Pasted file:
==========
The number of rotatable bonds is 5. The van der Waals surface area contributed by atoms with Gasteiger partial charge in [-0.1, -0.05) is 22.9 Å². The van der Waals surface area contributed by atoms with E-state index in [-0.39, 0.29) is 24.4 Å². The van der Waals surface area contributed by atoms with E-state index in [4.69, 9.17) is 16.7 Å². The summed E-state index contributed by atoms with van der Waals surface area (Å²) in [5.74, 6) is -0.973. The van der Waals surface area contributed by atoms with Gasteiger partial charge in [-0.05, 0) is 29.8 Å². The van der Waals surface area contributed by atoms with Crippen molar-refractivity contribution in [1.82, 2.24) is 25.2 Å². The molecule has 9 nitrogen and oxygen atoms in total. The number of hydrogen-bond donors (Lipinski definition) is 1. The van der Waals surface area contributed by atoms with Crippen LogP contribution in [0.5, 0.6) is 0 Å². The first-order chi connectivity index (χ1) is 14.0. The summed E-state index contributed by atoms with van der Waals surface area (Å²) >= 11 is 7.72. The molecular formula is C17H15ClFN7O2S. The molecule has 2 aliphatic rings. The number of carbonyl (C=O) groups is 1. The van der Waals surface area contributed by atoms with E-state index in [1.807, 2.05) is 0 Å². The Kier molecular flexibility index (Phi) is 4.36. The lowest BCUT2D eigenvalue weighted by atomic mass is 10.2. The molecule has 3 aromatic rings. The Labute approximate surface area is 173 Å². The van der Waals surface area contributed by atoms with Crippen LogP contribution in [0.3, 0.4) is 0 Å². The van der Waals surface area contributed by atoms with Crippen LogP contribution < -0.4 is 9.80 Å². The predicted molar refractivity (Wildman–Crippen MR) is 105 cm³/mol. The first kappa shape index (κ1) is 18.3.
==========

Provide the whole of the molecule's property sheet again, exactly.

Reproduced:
The number of rotatable bonds is 5. The van der Waals surface area contributed by atoms with Gasteiger partial charge in [-0.1, -0.05) is 22.9 Å². The van der Waals surface area contributed by atoms with E-state index in [-0.39, 0.29) is 24.4 Å². The van der Waals surface area contributed by atoms with E-state index in [4.69, 9.17) is 16.7 Å². The summed E-state index contributed by atoms with van der Waals surface area (Å²) in [5.74, 6) is -0.973. The van der Waals surface area contributed by atoms with Gasteiger partial charge in [-0.05, 0) is 29.8 Å². The van der Waals surface area contributed by atoms with Crippen molar-refractivity contribution in [1.82, 2.24) is 25.2 Å². The molecule has 9 nitrogen and oxygen atoms in total. The number of hydrogen-bond donors (Lipinski definition) is 1. The van der Waals surface area contributed by atoms with Crippen LogP contribution in [0.5, 0.6) is 0 Å². The first-order chi connectivity index (χ1) is 14.0. The summed E-state index contributed by atoms with van der Waals surface area (Å²) >= 11 is 7.72. The molecular formula is C17H15ClFN7O2S. The molecule has 2 aliphatic rings. The number of carbonyl (C=O) groups is 1. The van der Waals surface area contributed by atoms with E-state index in [1.807, 2.05) is 0 Å². The Kier molecular flexibility index (Phi) is 4.36. The lowest BCUT2D eigenvalue weighted by atomic mass is 10.2. The molecule has 3 aromatic rings. The Labute approximate surface area is 173 Å². The van der Waals surface area contributed by atoms with Crippen LogP contribution in [0.3, 0.4) is 0 Å². The van der Waals surface area contributed by atoms with Crippen LogP contribution < -0.4 is 9.80 Å². The predicted molar refractivity (Wildman–Crippen MR) is 105 cm³/mol. The first kappa shape index (κ1) is 18.3.